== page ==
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I read on some power bank description:

Stable AC Output: The built-in AC wall outlet uses a pure sine wave inverter to reduce audible and electrical noise in fans, lights, and other sensitive appliances.

Why does using a pure sine wave inverter help reduce audible and electrical noise in some electrical appliances?

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    \$\begingroup\$ Fun fact: no inverter outputs completely pure sine wave. If the manufacturer wanted to make a quantifiable claim, they would specify e.g. "less than 5% THD". \$\endgroup\$
    – jpa
    Oct 24, 2022 at 10:24
  • \$\begingroup\$ Technically, a mechanical inverter (dc motor coupled to ac generator) can output a pure sine wave. \$\endgroup\$
    – skyler
    Oct 24, 2022 at 15:09
  • \$\begingroup\$ @skyler: A dc motor doesn't produce a perfectly constant torque nor perfectly smooth rotation. Although mechanical inertia will damp those effects, it won't reduce them to nothing, and so frequencies other than the fundamental will still appear at the output. \$\endgroup\$
    – Ben Voigt
    Oct 24, 2022 at 16:11

2 Answers 2

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Two things:

  1. Pure sine wave is in contrast to "modified sine" or other switching or chopped waveforms, which contain lots of harmonics (higher frequencies). A sine wave is the smoothest periodic wave, in a sense.

  2. Many devices (motors, transformers, even some lights) vibrate in response to applied voltage or current. This can be due to simple electromagnetic force (Lenz's law), like the windings in a transformer/motor, or material properties (like the magnetostriction in a transformer core).

While there are ways for equipment to generate harmonics or other frequencies, they're somewhat uncommon, or are pathological cases. Example: a motor is unbalanced, generating mechanical vibration (a low humming, the fundamental frequency), which excites some poorly fitted panels that bang against each other, producing a buzz or even more annoying sound. (Admittedly, it's no challenge to create such a pathological case -- but I mean among commercial equipment you're likely to buy... or want to buy anyway, heh.)

Higher frequencies are generally easier to hear, partly by the ear's response, partly because they're emitted more strongly from equipment of typical size.

Surprisingly, this can happen even at fairly low currents; I recall an example, a chandelier populated with incandescent lamps (which are just coils of very fine wire, ultimately). With the light dimmer set at mid or low level, the strongly pulsating current (the dimmer used phase control, shutting off a a whole portion of the sine wave every half-cycle) was audible as a faint, almost chime-like sort of tone. Those were, I believe, 120V 100W bulbs, so the peak current was less than an ampere, generating very little magnetic force in the small coils -- but nonetheless enough to still be faintly audible.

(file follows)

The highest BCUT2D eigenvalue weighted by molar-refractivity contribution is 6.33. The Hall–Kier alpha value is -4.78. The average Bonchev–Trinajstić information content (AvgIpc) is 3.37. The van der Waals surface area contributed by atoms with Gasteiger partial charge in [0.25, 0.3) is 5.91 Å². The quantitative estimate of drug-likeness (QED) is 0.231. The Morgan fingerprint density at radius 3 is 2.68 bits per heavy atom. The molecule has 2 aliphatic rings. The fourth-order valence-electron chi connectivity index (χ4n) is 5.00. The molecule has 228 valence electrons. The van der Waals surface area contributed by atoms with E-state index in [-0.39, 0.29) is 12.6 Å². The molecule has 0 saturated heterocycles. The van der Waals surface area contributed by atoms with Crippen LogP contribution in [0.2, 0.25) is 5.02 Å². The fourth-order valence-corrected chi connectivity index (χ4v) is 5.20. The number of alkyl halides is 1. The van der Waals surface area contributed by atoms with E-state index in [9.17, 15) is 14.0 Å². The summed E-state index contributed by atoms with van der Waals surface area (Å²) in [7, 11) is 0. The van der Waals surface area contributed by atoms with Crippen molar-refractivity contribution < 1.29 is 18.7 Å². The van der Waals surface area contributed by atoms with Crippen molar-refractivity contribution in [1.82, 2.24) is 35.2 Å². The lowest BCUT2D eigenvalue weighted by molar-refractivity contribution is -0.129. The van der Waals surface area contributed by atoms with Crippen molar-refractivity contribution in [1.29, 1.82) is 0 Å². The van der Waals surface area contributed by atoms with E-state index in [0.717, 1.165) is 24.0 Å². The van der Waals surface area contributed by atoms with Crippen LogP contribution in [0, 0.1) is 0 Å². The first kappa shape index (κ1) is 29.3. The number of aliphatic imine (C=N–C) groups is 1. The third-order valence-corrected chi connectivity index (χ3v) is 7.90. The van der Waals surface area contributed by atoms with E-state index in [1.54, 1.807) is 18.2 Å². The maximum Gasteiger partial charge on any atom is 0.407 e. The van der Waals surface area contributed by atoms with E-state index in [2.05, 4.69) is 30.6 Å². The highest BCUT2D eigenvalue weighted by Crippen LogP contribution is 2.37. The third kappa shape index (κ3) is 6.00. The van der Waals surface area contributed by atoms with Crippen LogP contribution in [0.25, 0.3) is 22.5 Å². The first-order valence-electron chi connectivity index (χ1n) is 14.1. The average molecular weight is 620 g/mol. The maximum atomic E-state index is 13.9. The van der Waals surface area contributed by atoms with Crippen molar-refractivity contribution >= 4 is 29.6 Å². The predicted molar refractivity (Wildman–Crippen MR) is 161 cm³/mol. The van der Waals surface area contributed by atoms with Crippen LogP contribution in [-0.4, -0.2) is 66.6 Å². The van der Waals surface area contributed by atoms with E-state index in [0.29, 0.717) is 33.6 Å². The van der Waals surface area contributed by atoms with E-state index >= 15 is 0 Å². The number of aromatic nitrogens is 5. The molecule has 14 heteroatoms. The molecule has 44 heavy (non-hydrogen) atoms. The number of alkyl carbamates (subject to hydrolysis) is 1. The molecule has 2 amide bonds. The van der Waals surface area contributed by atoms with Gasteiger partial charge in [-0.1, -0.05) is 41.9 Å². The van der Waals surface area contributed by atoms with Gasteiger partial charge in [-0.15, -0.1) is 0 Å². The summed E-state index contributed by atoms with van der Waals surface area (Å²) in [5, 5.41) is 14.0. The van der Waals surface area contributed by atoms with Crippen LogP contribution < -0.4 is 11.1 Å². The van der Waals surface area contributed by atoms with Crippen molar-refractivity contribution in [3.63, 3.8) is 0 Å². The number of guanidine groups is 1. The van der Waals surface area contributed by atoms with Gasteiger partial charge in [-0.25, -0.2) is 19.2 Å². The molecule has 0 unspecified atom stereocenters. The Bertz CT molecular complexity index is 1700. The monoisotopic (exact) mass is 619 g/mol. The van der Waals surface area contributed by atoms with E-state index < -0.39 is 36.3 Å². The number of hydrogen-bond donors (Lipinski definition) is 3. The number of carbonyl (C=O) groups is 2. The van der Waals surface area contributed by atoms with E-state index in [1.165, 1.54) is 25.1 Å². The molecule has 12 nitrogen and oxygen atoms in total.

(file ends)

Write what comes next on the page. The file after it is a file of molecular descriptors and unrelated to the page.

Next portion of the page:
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    \$\begingroup\$ It only takes on the order of a microwatt to generate a clearly audible sound (40 dB SPL) at 1 meter distance. :) \$\endgroup\$
    – hobbs
    Oct 24, 2022 at 14:38
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Many devices are designed in a manner that will store energy during part of each AC cycle and return some energy to the line during a later part. If the line voltage waveform is sinusoidal, energy can flow smoothly back and forth. If the line voltage is a "modified sine wave", however, this process will often be rather "jerky".

For example, if one connects a capacitor across a 60Hz power main that is driven with a sinusoid voltage wave form, the capacitor will hold maximum energy at the positive and negative voltage peaks, and zero energy when the voltage is zero. It will take 1/240 of a second for the capacitor to fill up, and another 1/240 of a second for it to discharge. The maximum power when driven using a sinusoidal waveform will match what would have been required to transfer the energy in about 1/376 second (1/240 times 2/π), but that's less than a factor of two over the waveform that would minimize the maximum power rate.

If, however, the capacitor were driven solidly with a typical "modified sine wave", then the capacitor would sit with zero energy for awhile, then almost instantaneously be charged, then sit at maximum energy for awhile, then get almost instantaneously discharged, etc. During the charge and discharge cycles, the capacitor would likely attempt to supply or return as much power as the mains supply and caps could handle, which--unless the mains supply is very wimpy--would be far in excess of what would have happened using a sinusoidal waveform, and would likely be high enough to cause severe stress on the mains supply, cap, or both. Additionally, such high peak currents may cause devices like transformers to "whine" audibly.

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